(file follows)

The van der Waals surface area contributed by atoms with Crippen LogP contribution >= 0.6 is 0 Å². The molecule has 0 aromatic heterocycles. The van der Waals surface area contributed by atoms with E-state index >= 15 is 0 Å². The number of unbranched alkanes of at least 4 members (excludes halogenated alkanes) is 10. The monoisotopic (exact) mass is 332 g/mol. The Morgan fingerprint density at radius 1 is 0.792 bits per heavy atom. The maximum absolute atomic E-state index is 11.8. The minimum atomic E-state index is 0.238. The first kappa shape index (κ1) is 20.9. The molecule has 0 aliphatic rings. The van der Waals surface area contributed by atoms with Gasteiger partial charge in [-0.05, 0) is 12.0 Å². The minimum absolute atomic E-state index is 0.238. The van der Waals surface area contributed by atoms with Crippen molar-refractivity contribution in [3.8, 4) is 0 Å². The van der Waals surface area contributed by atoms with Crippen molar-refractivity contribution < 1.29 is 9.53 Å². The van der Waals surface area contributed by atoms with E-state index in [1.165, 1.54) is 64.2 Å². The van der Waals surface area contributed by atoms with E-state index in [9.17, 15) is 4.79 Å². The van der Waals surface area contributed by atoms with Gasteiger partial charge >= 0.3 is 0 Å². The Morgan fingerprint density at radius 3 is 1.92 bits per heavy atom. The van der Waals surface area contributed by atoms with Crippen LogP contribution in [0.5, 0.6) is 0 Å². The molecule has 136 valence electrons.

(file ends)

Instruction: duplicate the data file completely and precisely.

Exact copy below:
The van der Waals surface area contributed by atoms with Crippen LogP contribution >= 0.6 is 0 Å². The molecule has 0 aromatic heterocycles. The van der Waals surface area contributed by atoms with E-state index >= 15 is 0 Å². The number of unbranched alkanes of at least 4 members (excludes halogenated alkanes) is 10. The monoisotopic (exact) mass is 332 g/mol. The Morgan fingerprint density at radius 1 is 0.792 bits per heavy atom. The maximum absolute atomic E-state index is 11.8. The minimum atomic E-state index is 0.238. The first kappa shape index (κ1) is 20.9. The molecule has 0 aliphatic rings. The van der Waals surface area contributed by atoms with Gasteiger partial charge in [-0.05, 0) is 12.0 Å². The minimum absolute atomic E-state index is 0.238. The van der Waals surface area contributed by atoms with Crippen molar-refractivity contribution in [3.8, 4) is 0 Å². The van der Waals surface area contributed by atoms with Crippen molar-refractivity contribution < 1.29 is 9.53 Å². The van der Waals surface area contributed by atoms with E-state index in [1.165, 1.54) is 64.2 Å². The van der Waals surface area contributed by atoms with E-state index in [9.17, 15) is 4.79 Å². The van der Waals surface area contributed by atoms with Gasteiger partial charge >= 0.3 is 0 Å². The Morgan fingerprint density at radius 3 is 1.92 bits per heavy atom. The van der Waals surface area contributed by atoms with Crippen LogP contribution in [0.5, 0.6) is 0 Å². The molecule has 136 valence electrons.